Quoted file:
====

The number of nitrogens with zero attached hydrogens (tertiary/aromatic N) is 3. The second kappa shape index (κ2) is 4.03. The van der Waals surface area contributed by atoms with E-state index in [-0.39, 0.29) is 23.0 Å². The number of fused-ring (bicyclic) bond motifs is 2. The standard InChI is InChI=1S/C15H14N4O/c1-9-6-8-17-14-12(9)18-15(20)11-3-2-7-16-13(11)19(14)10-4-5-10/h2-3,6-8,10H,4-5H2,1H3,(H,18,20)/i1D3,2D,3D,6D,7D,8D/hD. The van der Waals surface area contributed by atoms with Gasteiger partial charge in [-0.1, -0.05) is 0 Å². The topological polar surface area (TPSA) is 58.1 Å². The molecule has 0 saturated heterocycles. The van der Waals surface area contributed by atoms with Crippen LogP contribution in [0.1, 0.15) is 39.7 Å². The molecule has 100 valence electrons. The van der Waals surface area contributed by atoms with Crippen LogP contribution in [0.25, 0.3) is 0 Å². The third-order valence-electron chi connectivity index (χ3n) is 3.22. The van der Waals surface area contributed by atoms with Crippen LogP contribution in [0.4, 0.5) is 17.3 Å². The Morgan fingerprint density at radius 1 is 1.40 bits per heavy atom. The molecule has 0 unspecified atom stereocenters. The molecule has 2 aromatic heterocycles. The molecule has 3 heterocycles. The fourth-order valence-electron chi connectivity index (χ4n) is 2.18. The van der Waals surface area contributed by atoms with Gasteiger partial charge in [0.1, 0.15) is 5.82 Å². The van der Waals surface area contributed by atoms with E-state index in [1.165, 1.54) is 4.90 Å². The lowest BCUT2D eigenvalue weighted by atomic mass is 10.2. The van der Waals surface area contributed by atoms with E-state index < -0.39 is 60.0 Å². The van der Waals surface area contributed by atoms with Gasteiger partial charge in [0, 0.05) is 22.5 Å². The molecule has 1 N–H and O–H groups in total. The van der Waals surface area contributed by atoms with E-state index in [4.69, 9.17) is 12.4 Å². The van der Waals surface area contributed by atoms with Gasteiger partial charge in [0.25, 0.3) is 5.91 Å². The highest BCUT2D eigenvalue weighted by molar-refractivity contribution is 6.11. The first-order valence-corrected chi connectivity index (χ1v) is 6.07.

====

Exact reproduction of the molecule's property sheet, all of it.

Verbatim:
The number of nitrogens with zero attached hydrogens (tertiary/aromatic N) is 3. The second kappa shape index (κ2) is 4.03. The van der Waals surface area contributed by atoms with E-state index in [-0.39, 0.29) is 23.0 Å². The number of fused-ring (bicyclic) bond motifs is 2. The standard InChI is InChI=1S/C15H14N4O/c1-9-6-8-17-14-12(9)18-15(20)11-3-2-7-16-13(11)19(14)10-4-5-10/h2-3,6-8,10H,4-5H2,1H3,(H,18,20)/i1D3,2D,3D,6D,7D,8D/hD. The van der Waals surface area contributed by atoms with Gasteiger partial charge in [-0.1, -0.05) is 0 Å². The topological polar surface area (TPSA) is 58.1 Å². The molecule has 0 saturated heterocycles. The van der Waals surface area contributed by atoms with Crippen LogP contribution in [0.1, 0.15) is 39.7 Å². The molecule has 100 valence electrons. The van der Waals surface area contributed by atoms with Crippen LogP contribution in [0.25, 0.3) is 0 Å². The third-order valence-electron chi connectivity index (χ3n) is 3.22. The van der Waals surface area contributed by atoms with Crippen LogP contribution in [0.4, 0.5) is 17.3 Å². The Morgan fingerprint density at radius 1 is 1.40 bits per heavy atom. The molecule has 0 unspecified atom stereocenters. The molecule has 2 aromatic heterocycles. The molecule has 3 heterocycles. The fourth-order valence-electron chi connectivity index (χ4n) is 2.18. The van der Waals surface area contributed by atoms with Gasteiger partial charge in [0.1, 0.15) is 5.82 Å². The van der Waals surface area contributed by atoms with E-state index in [1.165, 1.54) is 4.90 Å². The lowest BCUT2D eigenvalue weighted by atomic mass is 10.2. The van der Waals surface area contributed by atoms with E-state index < -0.39 is 60.0 Å². The van der Waals surface area contributed by atoms with Gasteiger partial charge in [0, 0.05) is 22.5 Å². The molecule has 1 N–H and O–H groups in total. The van der Waals surface area contributed by atoms with E-state index in [4.69, 9.17) is 12.4 Å². The van der Waals surface area contributed by atoms with Gasteiger partial charge in [0.25, 0.3) is 5.91 Å². The highest BCUT2D eigenvalue weighted by molar-refractivity contribution is 6.11. The first-order valence-corrected chi connectivity index (χ1v) is 6.07.